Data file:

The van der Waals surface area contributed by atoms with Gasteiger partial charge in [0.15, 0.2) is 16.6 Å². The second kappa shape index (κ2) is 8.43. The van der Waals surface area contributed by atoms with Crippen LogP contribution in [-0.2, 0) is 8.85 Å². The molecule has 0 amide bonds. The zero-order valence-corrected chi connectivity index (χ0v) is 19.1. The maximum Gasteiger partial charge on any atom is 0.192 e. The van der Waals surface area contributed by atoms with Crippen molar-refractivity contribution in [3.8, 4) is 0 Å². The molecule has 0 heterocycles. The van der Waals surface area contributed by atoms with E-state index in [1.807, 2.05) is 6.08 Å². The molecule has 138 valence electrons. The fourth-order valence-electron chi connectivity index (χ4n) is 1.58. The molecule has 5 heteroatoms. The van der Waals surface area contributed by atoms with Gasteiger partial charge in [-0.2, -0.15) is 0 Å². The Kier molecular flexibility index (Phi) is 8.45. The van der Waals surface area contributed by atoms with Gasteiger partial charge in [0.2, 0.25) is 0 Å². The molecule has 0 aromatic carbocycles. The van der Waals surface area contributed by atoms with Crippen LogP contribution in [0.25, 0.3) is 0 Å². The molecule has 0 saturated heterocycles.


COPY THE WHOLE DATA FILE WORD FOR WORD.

The van der Waals surface area contributed by atoms with Gasteiger partial charge in [0.15, 0.2) is 16.6 Å². The second kappa shape index (κ2) is 8.43. The van der Waals surface area contributed by atoms with Crippen LogP contribution in [-0.2, 0) is 8.85 Å². The molecule has 0 amide bonds. The zero-order valence-corrected chi connectivity index (χ0v) is 19.1. The maximum Gasteiger partial charge on any atom is 0.192 e. The van der Waals surface area contributed by atoms with Crippen molar-refractivity contribution in [3.8, 4) is 0 Å². The molecule has 0 heterocycles. The van der Waals surface area contributed by atoms with E-state index in [1.807, 2.05) is 6.08 Å². The molecule has 138 valence electrons. The fourth-order valence-electron chi connectivity index (χ4n) is 1.58. The molecule has 5 heteroatoms. The van der Waals surface area contributed by atoms with Gasteiger partial charge in [-0.2, -0.15) is 0 Å². The Kier molecular flexibility index (Phi) is 8.45. The van der Waals surface area contributed by atoms with Gasteiger partial charge in [0.2, 0.25) is 0 Å². The molecule has 0 aromatic carbocycles. The van der Waals surface area contributed by atoms with Crippen LogP contribution in [0.25, 0.3) is 0 Å². The molecule has 0 saturated heterocycles.